Madeleine Albright Honors Václav Havel Warns Against Rise Of Authoritarian NationalismMatt Atlas
Former Secretary of State Madeleine Albright honored former Czech Republic President Václav Havel in an address for the World Leaders Forum on Thursday, warning against the rise in authoritarian nationalism across the globe.
Each year, the World Leaders Forum invites renowned political leaders and high-level policymakers to campus to encourage conversations about international affairs. Thursday’s event aimed to celebrate Václav Havel, the first president of the Czech Republic and a former artist-in-residence at Columbia, whose legacy as a statesman and advocate for democracy and human rights has garnered domestic and international respect.
During the event, Albright and University President Lee Bollinger unveiled a bust in Havel’s honor. Bollinger invited Havel, a playwright turned politician, to Columbia in 2006 to give lectures, interviews, and performances centered on his life and ideas. During his residency, Havel, with whom Albright was personally acquainted, focused on exploring the connection between art and citizenship.
Albright spoke about her personal relationship with Havel, recounting her first meeting with him on a diplomatic trip to the Czech Republic near the beginning of his presidency. She additionally praised him for putting aside ideology and partisan affiliation in the interest of the common good.
“He celebrated his country at its best but without falling into the trap of chauvinism,” Albright said. “[He was a] relentless advocate on behalf of civil and political rights for all people. … He never hesitated to raise his voice on behalf of justice.”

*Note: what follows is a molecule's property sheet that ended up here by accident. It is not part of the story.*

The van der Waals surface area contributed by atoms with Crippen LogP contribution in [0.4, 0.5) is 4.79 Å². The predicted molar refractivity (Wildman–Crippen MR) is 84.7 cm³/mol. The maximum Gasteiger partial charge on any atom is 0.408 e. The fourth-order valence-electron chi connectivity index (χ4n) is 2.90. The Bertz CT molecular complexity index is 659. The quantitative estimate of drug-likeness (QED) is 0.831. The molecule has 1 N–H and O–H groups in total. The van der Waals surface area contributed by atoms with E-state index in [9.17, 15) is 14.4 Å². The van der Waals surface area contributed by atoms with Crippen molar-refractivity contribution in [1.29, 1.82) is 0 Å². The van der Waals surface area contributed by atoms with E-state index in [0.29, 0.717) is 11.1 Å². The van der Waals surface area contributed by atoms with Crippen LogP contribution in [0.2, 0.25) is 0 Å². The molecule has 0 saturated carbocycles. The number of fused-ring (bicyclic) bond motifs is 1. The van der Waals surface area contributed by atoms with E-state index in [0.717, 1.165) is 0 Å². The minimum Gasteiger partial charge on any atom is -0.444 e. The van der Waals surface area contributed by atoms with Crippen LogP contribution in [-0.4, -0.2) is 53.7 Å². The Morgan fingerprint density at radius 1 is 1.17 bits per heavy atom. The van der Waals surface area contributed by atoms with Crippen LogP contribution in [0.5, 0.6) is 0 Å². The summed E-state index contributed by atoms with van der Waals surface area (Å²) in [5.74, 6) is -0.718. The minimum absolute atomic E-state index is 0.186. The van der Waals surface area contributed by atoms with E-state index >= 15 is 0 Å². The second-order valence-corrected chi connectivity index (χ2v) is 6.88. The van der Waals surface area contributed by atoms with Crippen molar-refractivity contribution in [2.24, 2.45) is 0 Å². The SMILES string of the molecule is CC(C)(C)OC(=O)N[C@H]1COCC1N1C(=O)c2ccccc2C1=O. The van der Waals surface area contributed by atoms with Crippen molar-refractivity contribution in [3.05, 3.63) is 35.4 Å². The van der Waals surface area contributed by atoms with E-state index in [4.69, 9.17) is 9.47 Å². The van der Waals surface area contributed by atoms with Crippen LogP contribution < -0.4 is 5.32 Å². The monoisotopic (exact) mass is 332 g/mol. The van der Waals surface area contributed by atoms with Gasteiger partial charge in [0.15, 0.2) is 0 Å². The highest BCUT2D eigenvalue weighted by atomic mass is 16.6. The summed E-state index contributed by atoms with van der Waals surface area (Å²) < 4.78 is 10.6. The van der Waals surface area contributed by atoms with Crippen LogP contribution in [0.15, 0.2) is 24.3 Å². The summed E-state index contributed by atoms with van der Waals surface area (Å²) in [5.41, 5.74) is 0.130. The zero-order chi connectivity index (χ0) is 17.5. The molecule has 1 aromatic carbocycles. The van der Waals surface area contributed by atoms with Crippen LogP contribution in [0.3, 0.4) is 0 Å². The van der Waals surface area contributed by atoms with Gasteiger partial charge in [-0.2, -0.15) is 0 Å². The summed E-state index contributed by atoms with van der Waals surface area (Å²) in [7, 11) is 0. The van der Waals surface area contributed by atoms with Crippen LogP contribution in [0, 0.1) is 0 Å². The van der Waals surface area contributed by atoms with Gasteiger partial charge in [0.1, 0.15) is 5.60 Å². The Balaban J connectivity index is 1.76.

Albright cited the rise of authoritarian nationalism in Europe, and in the Czech Republic in particular, as a particular source of concern—one in direct conflict with Havel’s political ideology, which emphasizes democratic freedom and social activism.
“[Democracy] is being tested by politicians who propagate [messages] designed to inspire hate and fear among average citizens who encourage followers to lash out on people different from themselves and base solutions to their problems on the oppression and degradation of others,” Albright said. “We have grown too complacent.”
Invoking Havel’s legacy, Albright encouraged the students in the audience to engage with and make an impact on the political system. She argued that students have an obligation to use the knowledge gained at the University to run for office, support those who do, and have difficult conversations with people with whom they disagree.
Albright urged people not to remain silent.
“See something, say something, and do something,” Albright said.